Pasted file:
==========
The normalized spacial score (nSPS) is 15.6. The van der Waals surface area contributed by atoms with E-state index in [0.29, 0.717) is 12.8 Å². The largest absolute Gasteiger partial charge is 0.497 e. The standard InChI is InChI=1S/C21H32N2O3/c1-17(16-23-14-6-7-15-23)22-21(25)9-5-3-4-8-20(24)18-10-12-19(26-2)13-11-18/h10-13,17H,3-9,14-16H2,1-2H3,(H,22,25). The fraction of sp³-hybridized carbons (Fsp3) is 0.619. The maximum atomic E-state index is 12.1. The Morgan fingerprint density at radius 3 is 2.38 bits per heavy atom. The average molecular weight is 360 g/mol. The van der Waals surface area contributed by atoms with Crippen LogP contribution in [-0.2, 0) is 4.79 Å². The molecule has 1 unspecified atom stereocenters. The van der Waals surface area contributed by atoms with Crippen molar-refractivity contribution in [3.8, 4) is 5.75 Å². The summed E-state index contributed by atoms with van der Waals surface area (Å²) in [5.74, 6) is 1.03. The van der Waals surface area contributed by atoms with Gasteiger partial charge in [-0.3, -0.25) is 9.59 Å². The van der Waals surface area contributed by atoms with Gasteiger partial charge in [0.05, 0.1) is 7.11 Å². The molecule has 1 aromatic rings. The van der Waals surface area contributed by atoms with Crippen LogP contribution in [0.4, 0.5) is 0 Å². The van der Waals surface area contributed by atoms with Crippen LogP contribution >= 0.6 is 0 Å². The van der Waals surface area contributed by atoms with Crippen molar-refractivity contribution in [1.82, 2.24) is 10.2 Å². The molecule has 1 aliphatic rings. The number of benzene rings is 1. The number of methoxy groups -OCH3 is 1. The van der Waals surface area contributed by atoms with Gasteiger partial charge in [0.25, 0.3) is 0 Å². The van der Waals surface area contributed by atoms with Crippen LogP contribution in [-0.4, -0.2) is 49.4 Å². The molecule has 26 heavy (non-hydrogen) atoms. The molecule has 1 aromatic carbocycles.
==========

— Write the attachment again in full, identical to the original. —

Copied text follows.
The normalized spacial score (nSPS) is 15.6. The van der Waals surface area contributed by atoms with E-state index in [0.29, 0.717) is 12.8 Å². The largest absolute Gasteiger partial charge is 0.497 e. The standard InChI is InChI=1S/C21H32N2O3/c1-17(16-23-14-6-7-15-23)22-21(25)9-5-3-4-8-20(24)18-10-12-19(26-2)13-11-18/h10-13,17H,3-9,14-16H2,1-2H3,(H,22,25). The fraction of sp³-hybridized carbons (Fsp3) is 0.619. The maximum atomic E-state index is 12.1. The Morgan fingerprint density at radius 3 is 2.38 bits per heavy atom. The average molecular weight is 360 g/mol. The van der Waals surface area contributed by atoms with Crippen LogP contribution in [-0.2, 0) is 4.79 Å². The molecule has 1 unspecified atom stereocenters. The van der Waals surface area contributed by atoms with Crippen molar-refractivity contribution in [3.8, 4) is 5.75 Å². The summed E-state index contributed by atoms with van der Waals surface area (Å²) in [5.74, 6) is 1.03. The van der Waals surface area contributed by atoms with Gasteiger partial charge in [-0.3, -0.25) is 9.59 Å². The van der Waals surface area contributed by atoms with Gasteiger partial charge in [0.05, 0.1) is 7.11 Å². The molecule has 1 aromatic rings. The van der Waals surface area contributed by atoms with Crippen LogP contribution in [0.4, 0.5) is 0 Å². The van der Waals surface area contributed by atoms with Crippen LogP contribution >= 0.6 is 0 Å². The van der Waals surface area contributed by atoms with Crippen molar-refractivity contribution in [1.82, 2.24) is 10.2 Å². The molecule has 1 aliphatic rings. The number of benzene rings is 1. The number of methoxy groups -OCH3 is 1. The van der Waals surface area contributed by atoms with Gasteiger partial charge in [0.25, 0.3) is 0 Å². The van der Waals surface area contributed by atoms with Crippen LogP contribution in [-0.4, -0.2) is 49.4 Å². The molecule has 26 heavy (non-hydrogen) atoms. The molecule has 1 aromatic carbocycles.